The text of the PECL should be made available to students and practitioners at attractive prices.[71] Students could be encouraged to evaluate their national legal problems by comparison to the solution found in the PECL. Furthermore, law faculties across Europe should be encouraged to organise a Moot competition which focuses on the fragmentarily harmonised private law as well as the PECL.[72] While the well established Jessup-Moot Court has its European counterpart,[73] the Willem C. Vis International Commercial Arbitration Moot has not. There is a gap to be filled.

Practitioners must be made familiar with the application of the PECL in drafting contracts as well as dispute settlement. One could also look at a revision of the 1980 Rome Convention to allow for the choice of rules of law such as the PECL as the law governing the contract.

Most important, however, is the institutionalisation of the Commission on European Contract Law with similar facilities as UNIDROIT. Instead of dissolving the Commission after the presentation of their next results, it should be integrated into a wider institution devoted to the unification of private law in Europe. Such an institution could speedily enable the translation of the PECL into all European languages and could encourage the implementation of the internet database, the academic work in the European journals and the Moot competition.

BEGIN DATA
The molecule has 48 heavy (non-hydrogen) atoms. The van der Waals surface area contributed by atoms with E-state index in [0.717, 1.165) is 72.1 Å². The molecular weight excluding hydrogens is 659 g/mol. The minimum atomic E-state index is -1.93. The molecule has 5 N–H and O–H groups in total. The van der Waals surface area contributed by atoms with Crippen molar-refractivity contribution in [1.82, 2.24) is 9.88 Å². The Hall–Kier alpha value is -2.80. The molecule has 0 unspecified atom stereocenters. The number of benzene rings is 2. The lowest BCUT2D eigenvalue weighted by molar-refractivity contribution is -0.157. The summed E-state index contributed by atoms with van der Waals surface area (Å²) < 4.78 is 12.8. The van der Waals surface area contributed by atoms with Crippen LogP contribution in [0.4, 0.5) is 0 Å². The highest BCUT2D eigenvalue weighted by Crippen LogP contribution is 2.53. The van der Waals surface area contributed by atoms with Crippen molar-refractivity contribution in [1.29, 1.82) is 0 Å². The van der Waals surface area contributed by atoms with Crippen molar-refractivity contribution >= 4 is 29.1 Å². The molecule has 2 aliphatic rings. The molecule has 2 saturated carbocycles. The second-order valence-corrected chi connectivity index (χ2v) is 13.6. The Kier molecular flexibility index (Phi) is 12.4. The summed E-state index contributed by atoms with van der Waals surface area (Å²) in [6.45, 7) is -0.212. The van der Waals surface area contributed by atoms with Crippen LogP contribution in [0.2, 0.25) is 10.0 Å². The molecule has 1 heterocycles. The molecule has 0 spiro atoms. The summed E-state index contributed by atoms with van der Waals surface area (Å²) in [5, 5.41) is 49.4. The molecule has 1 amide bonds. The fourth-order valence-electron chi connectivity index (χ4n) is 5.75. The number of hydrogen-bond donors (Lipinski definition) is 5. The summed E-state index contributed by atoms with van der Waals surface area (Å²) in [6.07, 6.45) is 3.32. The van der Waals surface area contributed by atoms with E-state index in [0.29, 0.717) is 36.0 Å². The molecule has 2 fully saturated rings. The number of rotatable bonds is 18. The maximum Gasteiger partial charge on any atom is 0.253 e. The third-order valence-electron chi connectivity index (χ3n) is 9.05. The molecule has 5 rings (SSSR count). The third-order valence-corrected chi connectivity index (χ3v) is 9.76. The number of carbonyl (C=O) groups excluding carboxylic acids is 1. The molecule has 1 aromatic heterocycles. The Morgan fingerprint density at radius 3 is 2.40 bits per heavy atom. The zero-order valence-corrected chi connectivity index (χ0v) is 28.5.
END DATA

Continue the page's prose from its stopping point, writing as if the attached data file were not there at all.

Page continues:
Unless such measures are taken in the near future, the success of the PECL is in danger. The careful work of several decades could be lost or at least diminished to that of an interesting comparative law study. The result would be a long delay in the European harmonisation process for many years, which is nothing less than an economically significant lost opportunity. The legal profession would have failed to serve the European people.[page 14]


FOOTNOTES

* This article coincides with the publication of Part I and II of the Principles of European Contract Law prepared by the Commission on European Contract Law.

** Scholarship-holder of the Graduiertenkolleg ‘Europäisches Privat- und Wirtschaftsrecht' at the Humboldt-Universität zu Berlin. Friedrich Blase is also the current Chancellor of the MAA (Fblase@Maa.net).

1. Fragistas, Arbitrage étranger et arbitrage international en droit privé, Rev.cit.dr.int.priv. 1960, at 1 et seq., Goldstaijn, The New Law Merchant, J.Bus.L. 1961, at 12 et seq., Schmitthoff, International Business Law: A new Law Merchant, Current Law and Social Problems, 1961, at 129 et seq.; Goldman, Frontières du droit et lex merctaoria, Archives de philosophie du droit 1964, at 177 et seq.